Simon Barlow (Brennan IT); Karl Sice (ASI Solutions) and Deniz Kilicci (Synnex)
Simon Barlow (Brennan IT); Karl Sice (ASI Solutions) and Deniz Kilicci (Synnex)

Echoing Kingma’s observations, Tea advised partners to take the lead during customer engagements, driving digital transformation discussions to remain relevant.

“Articulating the benefits will require the right digital consultancy services and solutions that can align with the transformation objectives of the customer to make the value proposition more compelling,” Tea explained.

“By articulating best practices that have worked well for other customers, this will allow partners to articulate the benefits in a way that other clients can relate to.

“This could be proof of concepts, champion accounts and successful journeys to show customers that the partner has the experience to produce the outcome that they seek.”

In assessing the market through a technological lens however, as organisations transition to digital business, a lack of directly owned infrastructure and services outside of IT’s control will need to be addressed by cyber security.

According to Gartner research, by 2020, 60 per cent of digital businesses will suffer major service failures due to the inability of IT security teams to manage digital risk.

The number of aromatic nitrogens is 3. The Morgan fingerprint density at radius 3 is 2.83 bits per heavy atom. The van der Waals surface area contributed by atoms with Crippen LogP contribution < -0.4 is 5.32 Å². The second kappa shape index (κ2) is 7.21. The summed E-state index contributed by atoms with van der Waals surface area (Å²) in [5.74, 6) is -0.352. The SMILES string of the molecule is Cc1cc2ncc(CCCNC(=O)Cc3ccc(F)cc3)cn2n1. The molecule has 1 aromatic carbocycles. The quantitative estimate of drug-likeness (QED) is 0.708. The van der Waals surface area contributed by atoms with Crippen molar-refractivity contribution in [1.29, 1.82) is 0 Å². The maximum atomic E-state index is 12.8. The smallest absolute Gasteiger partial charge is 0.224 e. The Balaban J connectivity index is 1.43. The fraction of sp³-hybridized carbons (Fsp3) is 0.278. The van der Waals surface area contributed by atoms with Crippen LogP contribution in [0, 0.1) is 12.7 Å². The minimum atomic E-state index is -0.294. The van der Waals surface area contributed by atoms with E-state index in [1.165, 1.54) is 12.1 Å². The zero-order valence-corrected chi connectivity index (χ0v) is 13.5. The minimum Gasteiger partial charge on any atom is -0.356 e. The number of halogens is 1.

“We see the need for anti-malware security providers to continually up their game and evolve their threat detection technologies,” Avast Software sales manager of Australia Daniel Parks added.

James Henderson (ARN); Daniel Parks (AVG); Sachin Verma (Oreta) and Michael Tea (Synnex)
James Henderson (ARN); Daniel Parks (AVG); Sachin Verma (Oreta) and Michael Tea (Synnex)

“This will help identify and stop threats while also making it easy for the channel to deliver the security services needed and even easier for their business customers to put these services in place.”

In the context of digital, security remains a critical part of equation, alongside the growing need to protect company data and assets.

“All this extra digital data needs to be backed up, recoverable and accessible to ensure business continuity and maintain a positive customer perception,” Barracuda vice president of Asia Pacific James Forbes-May said.

“Digital transformation can definitely help organisations but if the data is not protected and secured it can in fact be incredibly damaging to revenues and reputations.”

Customer Chat

While the idea of shifting toward digital business was speculative for most CEOs a few years ago, it has become a reality for many in 2017, with leaders challenged to make progress amid an increasingly competitive market landscape.

“Customers are deploying digital transformation strategies because the customer experience demands it,” ASI Solutions managing director Nathan Lowe said. “Where it works best is when the executive team are an advocate for digital transformation and implement change within the context of an end-vision.